United Airlines CEO Scott Kirby is already warning furloughed employees that United will recall them on a “temporary” basis then furlough them again in March. Demand won’t recover before then and their services are simply not needed. So why exactly are US taxpayers bailing out airlines again instead of providing unemployment benefits and job re-training to the furloughed employees?
United Airlines Will Recall Furloughed Workers….With A Warning
Here’s a snippet of the letter, sent to Live and Let’s Fly by several employees and signed by Kirby and United President Brett Hart:
So what does this mean for us? Well, to start, it means United intends to offer temporary employment to thousands of our team members who were impacted on September 30.
As you know, involuntary furloughs were always a last resort for us and we worked really hard over the summer – through cost-cutting, capital-raising, and partnering with our unions – to make the number of people who were ultimately impacted as small as possible.
Now, those employees who are eligible under the terms of the PSP extension can temporarily come back to United through March 2021. This is certainly good news for our economy, our industry, and our airline – but it’s especially good news for those who have been without a paycheck, and we can’t wait to welcome them back.
Importantly, though, we don’t expect customer demand to change much between now and the end of the first quarter of 2021. United has been realistic about our outlook throughout the crisis, and we’ve tried to give you an honest assessment every step of the way. The truth is, we just don’t see anything in the data that shows a huge difference in bookings over the next few months. That is why we expect the recall will be temporary.
But as we’ve said before, we do see the light at the end of the tunnel. The recent vaccine developments have been nothing short of extraordinary. And we’re so proud of our team for playing an important role in the global distribution of those treatments. But even though vaccinations have started and there are millions of doses being distributed around the country, we’re still months and months away from the majority of the population getting vaccinated.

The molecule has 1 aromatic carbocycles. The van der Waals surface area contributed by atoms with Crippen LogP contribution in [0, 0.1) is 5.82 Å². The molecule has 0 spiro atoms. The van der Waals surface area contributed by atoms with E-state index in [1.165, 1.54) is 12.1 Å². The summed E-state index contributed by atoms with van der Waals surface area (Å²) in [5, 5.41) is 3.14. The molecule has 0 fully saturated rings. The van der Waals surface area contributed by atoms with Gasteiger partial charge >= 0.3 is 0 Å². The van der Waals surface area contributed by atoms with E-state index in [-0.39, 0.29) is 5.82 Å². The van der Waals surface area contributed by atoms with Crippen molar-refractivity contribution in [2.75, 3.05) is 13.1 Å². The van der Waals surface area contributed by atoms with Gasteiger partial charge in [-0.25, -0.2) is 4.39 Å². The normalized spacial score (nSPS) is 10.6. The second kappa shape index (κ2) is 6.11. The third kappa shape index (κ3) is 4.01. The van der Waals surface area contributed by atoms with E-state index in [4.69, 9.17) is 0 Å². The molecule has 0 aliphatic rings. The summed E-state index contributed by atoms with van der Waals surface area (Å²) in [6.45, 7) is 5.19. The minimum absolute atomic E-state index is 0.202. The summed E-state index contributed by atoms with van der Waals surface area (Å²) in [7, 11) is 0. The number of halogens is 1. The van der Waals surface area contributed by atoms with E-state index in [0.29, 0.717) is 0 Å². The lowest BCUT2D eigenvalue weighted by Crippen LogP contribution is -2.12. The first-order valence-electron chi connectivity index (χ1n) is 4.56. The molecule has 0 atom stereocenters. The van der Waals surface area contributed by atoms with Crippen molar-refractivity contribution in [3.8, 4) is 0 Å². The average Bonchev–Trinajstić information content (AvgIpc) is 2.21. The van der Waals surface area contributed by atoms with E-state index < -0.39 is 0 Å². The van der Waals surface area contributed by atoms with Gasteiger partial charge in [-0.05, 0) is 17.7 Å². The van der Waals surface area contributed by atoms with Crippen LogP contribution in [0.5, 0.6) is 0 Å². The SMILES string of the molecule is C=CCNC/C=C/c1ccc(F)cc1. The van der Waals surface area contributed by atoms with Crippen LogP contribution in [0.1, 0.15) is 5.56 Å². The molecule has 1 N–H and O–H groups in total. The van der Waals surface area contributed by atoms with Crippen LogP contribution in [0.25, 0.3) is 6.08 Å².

Kirby’s new nickname should be “Debbie Downer.” When making the media rounds begging for a bailout in order to bring employees back, he never mentioned that an extension to the CARES Act would result in another round of furloughs. Instead, he talked about “keeping all employees” on the payroll:
“What happens is all this critical infrastructure in the United States for airlines and for other degrades. And when the vaccines are out and when it’s time to start the recovery it’s going to take longer for airlines and others to support that recovery. And that recovery won’t be a robust if we don’t keep all the employees here.”
So what is it? We need all the employees here in order to ride the wave of the recovery or what he told employees, that the recalls are actually not needed during this time.
He also added on CNN:
“We’ve done enough; we feel pretty confident to get through. We do see the light at the end of the tunnel because of the great news on the vaccine. I don’t think there will be more furloughs coming forward.”
But I guess he was just already angling for a third bailout and will indeed furlough employees who will now come back at a price of $468,750 per worker for four months.
I’ve praised Kirby throughout the pandemic for being realistic, but April is still a long way away…certainly this year has shown us that. While it is important not to build false-expectations, I read his note to say that the employees who will now be recalled are simply not needed. That is hardly a morale booster, is it? At this point, I’m not even sure it is the bitter truth.
Furloughed airline workers are coming back…for a few months. For many of these workers, this is probably good news and better than nothing. However, in terms effective use of taxpayer money and in terms of what United really needs, this all seems like a fool’s errand…
image: United Airlines